Cornelius Needed Salvation

The Acts of the Apostles contains several accounts of salvation following the day of Pentecost in Acts 2. We believe these are recorded for our understanding that we might know how men and women in different walks of life can learn of the gospel and obey it for the remission of their sins. The record of the conver-sion of Cornelius is recorded in the 10th chapter of Acts, beginning with verse 1:

“There was a certain man in Caesarea called Cornelius, a centurion of the band called the Italian band, A devout man, and one that feared God with all his house, which gave much alms to the people, and prayed to God alway. He saw in a vision evidently about the ninth hour of the day an angel of God coming in to him, and saying unto him, Cornelius. And when be looked on him, he was afraid, and said, What is it, Lord? And he said unto him, Thy prayers and thine alms are come up for a memorial before God. And now send men to Joppa, and call for one Simon, whose surname is Peter: He lodgeth with one Simon a tanner, whose house is by the sea side: he shall tell thee what thou oughtest to do. And when the angel which spake unto Cornelius was departed, he called two of his household servants, and a devout soldier of them that waited on him contin-ually; And when he had declared all these things unto them, he sent them to Joppa” (Acts 10:1-8).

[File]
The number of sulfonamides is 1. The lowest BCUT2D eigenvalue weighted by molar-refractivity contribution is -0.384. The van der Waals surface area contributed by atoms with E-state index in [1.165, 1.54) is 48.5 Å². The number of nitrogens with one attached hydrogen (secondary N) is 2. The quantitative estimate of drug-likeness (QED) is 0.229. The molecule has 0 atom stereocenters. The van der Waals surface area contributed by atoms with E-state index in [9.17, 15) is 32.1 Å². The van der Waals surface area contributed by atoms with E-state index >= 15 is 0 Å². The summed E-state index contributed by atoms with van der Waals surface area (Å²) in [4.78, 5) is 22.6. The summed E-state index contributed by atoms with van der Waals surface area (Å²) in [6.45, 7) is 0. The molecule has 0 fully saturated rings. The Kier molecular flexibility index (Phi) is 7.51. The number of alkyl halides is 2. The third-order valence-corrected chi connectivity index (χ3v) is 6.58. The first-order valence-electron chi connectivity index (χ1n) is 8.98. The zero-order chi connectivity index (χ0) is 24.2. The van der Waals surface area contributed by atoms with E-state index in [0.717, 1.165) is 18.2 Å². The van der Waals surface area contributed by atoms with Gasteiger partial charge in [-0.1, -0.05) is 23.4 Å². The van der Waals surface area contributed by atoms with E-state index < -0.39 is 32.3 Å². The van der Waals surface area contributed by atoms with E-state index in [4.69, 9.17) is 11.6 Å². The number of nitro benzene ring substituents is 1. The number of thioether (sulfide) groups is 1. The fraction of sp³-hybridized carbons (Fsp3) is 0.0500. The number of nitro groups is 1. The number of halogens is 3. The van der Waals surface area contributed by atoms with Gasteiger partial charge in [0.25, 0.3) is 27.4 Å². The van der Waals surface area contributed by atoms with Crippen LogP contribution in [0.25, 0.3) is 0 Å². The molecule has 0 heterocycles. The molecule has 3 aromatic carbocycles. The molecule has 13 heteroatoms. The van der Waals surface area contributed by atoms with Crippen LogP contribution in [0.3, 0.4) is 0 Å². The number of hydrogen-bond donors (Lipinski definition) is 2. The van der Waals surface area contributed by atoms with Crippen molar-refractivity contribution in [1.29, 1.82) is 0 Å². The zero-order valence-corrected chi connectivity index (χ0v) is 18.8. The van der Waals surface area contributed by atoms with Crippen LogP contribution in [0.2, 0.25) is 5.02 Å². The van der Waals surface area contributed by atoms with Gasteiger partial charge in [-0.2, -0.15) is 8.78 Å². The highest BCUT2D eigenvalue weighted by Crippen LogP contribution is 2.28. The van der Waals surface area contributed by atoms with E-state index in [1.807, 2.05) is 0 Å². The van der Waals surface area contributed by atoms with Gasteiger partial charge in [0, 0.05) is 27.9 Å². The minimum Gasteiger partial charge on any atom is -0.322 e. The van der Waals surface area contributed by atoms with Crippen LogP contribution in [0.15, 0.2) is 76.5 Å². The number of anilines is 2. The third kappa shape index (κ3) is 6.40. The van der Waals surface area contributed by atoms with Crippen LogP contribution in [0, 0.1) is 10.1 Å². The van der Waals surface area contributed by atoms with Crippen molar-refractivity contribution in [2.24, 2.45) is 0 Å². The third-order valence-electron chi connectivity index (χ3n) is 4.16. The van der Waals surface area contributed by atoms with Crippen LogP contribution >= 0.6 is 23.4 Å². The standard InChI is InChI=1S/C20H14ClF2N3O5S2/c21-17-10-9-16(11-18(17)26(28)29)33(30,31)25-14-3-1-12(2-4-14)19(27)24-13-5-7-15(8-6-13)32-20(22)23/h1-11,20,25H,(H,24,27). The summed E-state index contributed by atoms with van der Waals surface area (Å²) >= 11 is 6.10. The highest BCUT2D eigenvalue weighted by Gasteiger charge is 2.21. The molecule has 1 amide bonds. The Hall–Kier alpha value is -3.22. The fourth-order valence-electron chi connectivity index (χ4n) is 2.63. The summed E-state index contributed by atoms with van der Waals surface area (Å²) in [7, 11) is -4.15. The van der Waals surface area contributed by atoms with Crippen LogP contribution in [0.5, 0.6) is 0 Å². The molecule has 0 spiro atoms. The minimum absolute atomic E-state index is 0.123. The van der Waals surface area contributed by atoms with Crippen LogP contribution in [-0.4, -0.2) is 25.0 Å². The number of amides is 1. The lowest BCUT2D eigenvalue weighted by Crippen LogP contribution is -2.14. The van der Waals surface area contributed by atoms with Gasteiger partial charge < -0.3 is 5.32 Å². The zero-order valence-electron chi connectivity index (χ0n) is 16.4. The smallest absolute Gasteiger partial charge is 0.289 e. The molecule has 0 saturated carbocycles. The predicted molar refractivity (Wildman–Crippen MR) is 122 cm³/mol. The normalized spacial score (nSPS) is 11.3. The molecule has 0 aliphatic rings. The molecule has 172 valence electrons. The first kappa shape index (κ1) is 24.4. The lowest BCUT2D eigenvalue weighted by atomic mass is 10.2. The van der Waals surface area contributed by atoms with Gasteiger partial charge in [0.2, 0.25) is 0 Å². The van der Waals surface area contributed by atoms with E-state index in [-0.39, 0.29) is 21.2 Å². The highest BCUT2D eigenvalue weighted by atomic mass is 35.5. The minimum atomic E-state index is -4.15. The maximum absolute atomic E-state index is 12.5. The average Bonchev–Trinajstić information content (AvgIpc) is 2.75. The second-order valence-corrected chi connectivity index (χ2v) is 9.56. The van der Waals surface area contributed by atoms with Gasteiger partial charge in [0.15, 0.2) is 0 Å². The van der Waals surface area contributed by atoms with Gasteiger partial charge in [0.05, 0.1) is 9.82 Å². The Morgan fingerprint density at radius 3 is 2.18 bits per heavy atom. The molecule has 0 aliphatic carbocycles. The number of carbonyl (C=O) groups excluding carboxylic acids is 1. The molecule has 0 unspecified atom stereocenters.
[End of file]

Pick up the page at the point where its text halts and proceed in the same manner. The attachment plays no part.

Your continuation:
Most religious people today believe that morality makes one safe from the consequences of sin. When a man loves his family and his neighbor, and gives to the needy and poor, pays his debts, does not use bad language, and is honest and fair in his dealings with his fellow man, he is considered a good man, acceptable to God without any further changes in his life. Cornelius was a good moral man. A better moral man could not be found today.